How I see the world has really changed since my son got Type 1. Initially, it was so all consuming that I could hardly voice how I felt without crying so I only spoke about it with a few close friends.
I let go of friendships that probably weren’t strong anyway and now almost 18 months later, I have less friends but I am so thankful for those I have. I am incredibly lucky.
Nowadays my son’s health doesn’t dominate my every thought and sometimes it fades into the background. The other day at work, an amazing friend, who I know quietly and gently looks out for me, asked how he was travelling.
I can be completely honest with her and told her our crazy breakfast story. My son had woken up, had his insulin but then waited too long for breakfast. The result was that he felt really weird in the middle of his breakfast and lay down on the floor. We passed him his meter and he tested at 1.9 mmol (scarily low).
A year ago this would have freaked me out but now, we gave him his popper of juice and he lay there as we continued to get ready for our day. He talked to us, we packed his lunch, got all his gear organised and when he felt ready, he got up off the floor and got dressed for school. His blood glucose levels were fine by the time he caught the bus with his brother. Although I was pleased that he had gone to school and his levels were good, I was slightly worried that I’d handled this the wrong way.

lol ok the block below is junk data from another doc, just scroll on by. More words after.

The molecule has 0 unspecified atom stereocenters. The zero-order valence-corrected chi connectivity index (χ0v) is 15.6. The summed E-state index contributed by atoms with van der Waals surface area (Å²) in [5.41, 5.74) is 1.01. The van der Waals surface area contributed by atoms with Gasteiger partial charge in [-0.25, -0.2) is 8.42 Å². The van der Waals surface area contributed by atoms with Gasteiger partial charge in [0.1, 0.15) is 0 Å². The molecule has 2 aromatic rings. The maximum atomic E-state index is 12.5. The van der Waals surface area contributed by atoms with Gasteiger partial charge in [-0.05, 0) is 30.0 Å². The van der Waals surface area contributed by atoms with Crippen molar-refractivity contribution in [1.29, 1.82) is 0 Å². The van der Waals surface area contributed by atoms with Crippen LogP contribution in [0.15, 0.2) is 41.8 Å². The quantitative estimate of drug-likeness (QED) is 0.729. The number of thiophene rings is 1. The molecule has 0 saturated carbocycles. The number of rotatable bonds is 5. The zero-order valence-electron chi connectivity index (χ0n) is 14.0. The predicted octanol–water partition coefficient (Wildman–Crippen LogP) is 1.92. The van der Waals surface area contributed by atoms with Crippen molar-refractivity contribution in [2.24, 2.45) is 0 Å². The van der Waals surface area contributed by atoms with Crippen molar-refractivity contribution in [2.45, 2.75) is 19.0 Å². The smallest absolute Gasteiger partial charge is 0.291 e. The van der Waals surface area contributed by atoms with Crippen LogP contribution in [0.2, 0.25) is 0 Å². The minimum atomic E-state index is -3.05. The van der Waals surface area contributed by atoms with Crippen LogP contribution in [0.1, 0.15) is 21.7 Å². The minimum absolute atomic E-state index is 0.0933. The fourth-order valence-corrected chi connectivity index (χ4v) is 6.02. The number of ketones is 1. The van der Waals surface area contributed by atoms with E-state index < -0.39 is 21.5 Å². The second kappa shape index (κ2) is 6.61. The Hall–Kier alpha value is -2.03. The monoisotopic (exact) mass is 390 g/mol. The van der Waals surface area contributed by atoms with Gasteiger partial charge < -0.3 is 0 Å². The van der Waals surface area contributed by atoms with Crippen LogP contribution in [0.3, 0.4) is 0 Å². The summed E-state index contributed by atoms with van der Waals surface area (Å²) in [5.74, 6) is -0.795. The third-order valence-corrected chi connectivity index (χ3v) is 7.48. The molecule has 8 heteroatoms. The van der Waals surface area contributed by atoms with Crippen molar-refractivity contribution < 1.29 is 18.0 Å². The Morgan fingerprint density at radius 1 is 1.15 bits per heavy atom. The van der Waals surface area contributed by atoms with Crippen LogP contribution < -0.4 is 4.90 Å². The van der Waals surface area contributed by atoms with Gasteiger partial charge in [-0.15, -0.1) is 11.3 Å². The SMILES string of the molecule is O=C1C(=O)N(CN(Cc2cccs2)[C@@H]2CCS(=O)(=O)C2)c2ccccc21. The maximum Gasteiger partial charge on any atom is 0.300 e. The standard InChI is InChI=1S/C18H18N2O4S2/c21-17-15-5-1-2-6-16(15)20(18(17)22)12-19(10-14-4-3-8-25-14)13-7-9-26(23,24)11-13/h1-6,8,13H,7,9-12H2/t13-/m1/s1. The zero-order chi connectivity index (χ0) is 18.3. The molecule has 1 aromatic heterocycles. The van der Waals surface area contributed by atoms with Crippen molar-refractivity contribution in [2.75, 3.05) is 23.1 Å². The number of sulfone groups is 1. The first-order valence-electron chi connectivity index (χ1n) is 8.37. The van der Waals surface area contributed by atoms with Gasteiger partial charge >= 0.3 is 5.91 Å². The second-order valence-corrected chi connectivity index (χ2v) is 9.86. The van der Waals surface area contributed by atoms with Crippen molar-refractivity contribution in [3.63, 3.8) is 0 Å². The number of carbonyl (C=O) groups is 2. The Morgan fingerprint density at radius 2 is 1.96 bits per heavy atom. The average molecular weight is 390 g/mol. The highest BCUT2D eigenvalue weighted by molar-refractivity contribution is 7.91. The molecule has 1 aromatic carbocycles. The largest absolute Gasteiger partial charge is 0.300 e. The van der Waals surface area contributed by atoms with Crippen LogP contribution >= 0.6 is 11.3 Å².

She looked at me in amazement and said, “Wow”.
Later that day, once I was home, my friend texted me, sending me her love and telling me how great she thinks I am to do what I do every day.
It meant so much to me that she realised this. I never judge others for not understanding, as two years ago I was the same. You have to be living this to fully understand, but to feel someone’s genuine empathy is really a special thing.